maybe even 'logician'? Yeah, that would've been better, but it's already taken.
When I was young, I felt in love with computers and ComputerPrograms?. My father, who actually introduced me to then, more specifically giving me a programmable calculator and a Sinclair ZX-80 clone (full 16K of memory, K7 secondary storage) and a book about LISP had serious concerns that I would become JustaProgrammer. I should be a FullFledgedEngineer.
I now hold a Electronic Engineering B.Sc., a Systems Engineering and Computing Ph.D, a professorial position at University, and own a small software company. I am a HolderOfCards. However, I fell happy when I had to sit down in front of my terminal and act JustaProgrammer.
While thinking about refactoring this page, I've found these connotations for the phrase "Just a Programmer":
Focus on writing code as the primary activity of software development I think this rules me out of being JustaProgrammer. I don't even see it as a positive for such people. The primary activity of software development is the creation of software. Coding can (and sometimes should) often be a minimal part of that. Then again, coding is the bit that I truly love. --StuartScott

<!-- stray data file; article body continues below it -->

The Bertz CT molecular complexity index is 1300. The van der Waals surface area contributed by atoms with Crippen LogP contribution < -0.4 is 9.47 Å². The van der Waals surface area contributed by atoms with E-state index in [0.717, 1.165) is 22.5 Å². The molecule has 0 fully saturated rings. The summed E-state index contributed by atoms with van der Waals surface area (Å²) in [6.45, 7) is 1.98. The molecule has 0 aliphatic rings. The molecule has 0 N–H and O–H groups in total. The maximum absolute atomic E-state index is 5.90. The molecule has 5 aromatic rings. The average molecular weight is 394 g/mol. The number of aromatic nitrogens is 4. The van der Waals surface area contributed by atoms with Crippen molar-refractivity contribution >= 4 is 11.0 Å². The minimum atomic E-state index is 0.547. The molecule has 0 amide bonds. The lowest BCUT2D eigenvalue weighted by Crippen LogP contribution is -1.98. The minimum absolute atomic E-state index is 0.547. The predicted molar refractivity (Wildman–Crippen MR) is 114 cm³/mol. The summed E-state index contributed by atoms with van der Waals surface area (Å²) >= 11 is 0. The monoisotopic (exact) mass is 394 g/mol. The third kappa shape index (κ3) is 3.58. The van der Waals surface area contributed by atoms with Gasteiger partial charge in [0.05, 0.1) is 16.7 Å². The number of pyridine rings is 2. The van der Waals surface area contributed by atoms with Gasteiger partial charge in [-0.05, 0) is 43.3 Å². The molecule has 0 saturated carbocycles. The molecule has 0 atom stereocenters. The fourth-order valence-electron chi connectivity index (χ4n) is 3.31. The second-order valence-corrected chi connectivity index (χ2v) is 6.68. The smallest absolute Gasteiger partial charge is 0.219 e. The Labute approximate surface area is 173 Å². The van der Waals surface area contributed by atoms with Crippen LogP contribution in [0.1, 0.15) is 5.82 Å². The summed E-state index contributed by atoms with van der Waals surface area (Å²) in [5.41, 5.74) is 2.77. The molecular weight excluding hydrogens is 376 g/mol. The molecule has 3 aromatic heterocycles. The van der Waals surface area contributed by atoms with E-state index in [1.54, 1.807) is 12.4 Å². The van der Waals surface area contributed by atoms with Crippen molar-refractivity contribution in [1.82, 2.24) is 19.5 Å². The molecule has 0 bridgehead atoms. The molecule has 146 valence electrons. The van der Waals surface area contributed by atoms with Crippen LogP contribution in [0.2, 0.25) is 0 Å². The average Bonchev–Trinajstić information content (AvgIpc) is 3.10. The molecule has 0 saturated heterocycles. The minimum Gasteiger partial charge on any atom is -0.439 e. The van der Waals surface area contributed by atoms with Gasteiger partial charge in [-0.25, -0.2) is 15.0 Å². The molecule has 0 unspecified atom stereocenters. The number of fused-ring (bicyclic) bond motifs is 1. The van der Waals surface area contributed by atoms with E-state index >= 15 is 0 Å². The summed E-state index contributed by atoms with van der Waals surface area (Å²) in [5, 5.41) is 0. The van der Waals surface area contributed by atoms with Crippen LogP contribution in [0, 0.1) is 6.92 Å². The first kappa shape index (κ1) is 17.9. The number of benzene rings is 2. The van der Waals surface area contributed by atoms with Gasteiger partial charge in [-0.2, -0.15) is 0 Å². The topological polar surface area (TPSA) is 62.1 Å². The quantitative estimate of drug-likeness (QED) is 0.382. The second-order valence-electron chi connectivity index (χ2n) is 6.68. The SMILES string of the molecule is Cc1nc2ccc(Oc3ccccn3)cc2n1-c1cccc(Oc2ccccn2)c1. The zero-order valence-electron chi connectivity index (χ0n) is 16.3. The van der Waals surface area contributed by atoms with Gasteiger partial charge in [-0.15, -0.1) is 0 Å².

Perhaps a better answer for describing the many facets of most computer jobs would be to phrase your responsibilities in the form of a haiku. This would give you more lines and syllables to work with, rather than forcing you to choose only 1 to 3 words to describe everything you do, and it also allow you to shade your statements with deeper meaning. For example my official title is 'analyst', which doesn't mean particularly much, but in haiku form my job might be listed as:
I transform data web design and programming are held in reserve
Herd the daily build scripts lovingly track my code this haiku is crap
Get requirements spewed forth from the waterfall design, build, and test
viewing the above agile men scream and impel, "Mind the waterfall"
i ask the questions and write ugly documents that coders all hate
What about WhatIsSoftwareDesign? "Coding is a design-time activity, and that we need to re-examine both the analogies we use to describe our field, and the attitudes we have towards its different roles." So, a programmer who focusses primarily on coding is a low-level designer. I think JackReeves is trying to raise the low-end of who we consider programmers. That must have some impact on this discussion...
On another note, maybe we're happy when we're programming because we're putting those ideas down in a more concrete form, moving from the imaginary to the actual -- like an author who's moving from idea-phase to rough-draft-phase. ProgrammerAsAuthor?, anyone? I've used this analogy quite a few times in my Corporate employement... --DanielBernier
There's another one that've understood everything: http://programming-motherfucker.com/